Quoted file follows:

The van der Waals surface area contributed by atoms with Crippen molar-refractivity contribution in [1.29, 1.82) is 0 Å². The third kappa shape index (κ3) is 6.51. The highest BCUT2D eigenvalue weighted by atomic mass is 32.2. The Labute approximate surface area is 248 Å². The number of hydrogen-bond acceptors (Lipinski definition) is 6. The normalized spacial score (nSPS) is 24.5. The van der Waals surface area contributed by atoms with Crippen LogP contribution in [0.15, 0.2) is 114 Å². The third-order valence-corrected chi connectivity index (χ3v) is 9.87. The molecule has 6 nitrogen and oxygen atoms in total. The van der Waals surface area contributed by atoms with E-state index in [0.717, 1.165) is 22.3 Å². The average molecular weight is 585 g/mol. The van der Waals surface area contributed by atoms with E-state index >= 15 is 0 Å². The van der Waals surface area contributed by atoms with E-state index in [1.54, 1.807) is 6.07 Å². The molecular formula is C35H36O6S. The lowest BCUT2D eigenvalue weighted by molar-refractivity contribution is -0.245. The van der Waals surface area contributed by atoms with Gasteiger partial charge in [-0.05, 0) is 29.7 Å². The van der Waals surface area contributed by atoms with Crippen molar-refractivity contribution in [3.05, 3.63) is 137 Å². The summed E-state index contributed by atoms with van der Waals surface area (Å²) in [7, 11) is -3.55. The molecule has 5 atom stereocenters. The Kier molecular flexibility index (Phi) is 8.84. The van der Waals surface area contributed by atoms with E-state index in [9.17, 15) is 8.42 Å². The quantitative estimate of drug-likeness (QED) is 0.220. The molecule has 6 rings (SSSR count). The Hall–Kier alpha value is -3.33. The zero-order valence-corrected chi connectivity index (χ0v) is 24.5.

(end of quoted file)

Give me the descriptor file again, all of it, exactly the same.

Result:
The van der Waals surface area contributed by atoms with Crippen molar-refractivity contribution in [1.29, 1.82) is 0 Å². The third kappa shape index (κ3) is 6.51. The highest BCUT2D eigenvalue weighted by atomic mass is 32.2. The Labute approximate surface area is 248 Å². The number of hydrogen-bond acceptors (Lipinski definition) is 6. The normalized spacial score (nSPS) is 24.5. The van der Waals surface area contributed by atoms with Crippen LogP contribution in [0.15, 0.2) is 114 Å². The third-order valence-corrected chi connectivity index (χ3v) is 9.87. The molecule has 6 nitrogen and oxygen atoms in total. The van der Waals surface area contributed by atoms with E-state index in [0.717, 1.165) is 22.3 Å². The average molecular weight is 585 g/mol. The van der Waals surface area contributed by atoms with E-state index >= 15 is 0 Å². The van der Waals surface area contributed by atoms with E-state index in [1.54, 1.807) is 6.07 Å². The molecular formula is C35H36O6S. The lowest BCUT2D eigenvalue weighted by molar-refractivity contribution is -0.245. The van der Waals surface area contributed by atoms with Gasteiger partial charge in [-0.05, 0) is 29.7 Å². The van der Waals surface area contributed by atoms with Crippen molar-refractivity contribution in [3.05, 3.63) is 137 Å². The summed E-state index contributed by atoms with van der Waals surface area (Å²) in [7, 11) is -3.55. The molecule has 5 atom stereocenters. The Kier molecular flexibility index (Phi) is 8.84. The van der Waals surface area contributed by atoms with E-state index in [9.17, 15) is 8.42 Å². The quantitative estimate of drug-likeness (QED) is 0.220. The molecule has 6 rings (SSSR count). The Hall–Kier alpha value is -3.33. The zero-order valence-corrected chi connectivity index (χ0v) is 24.5.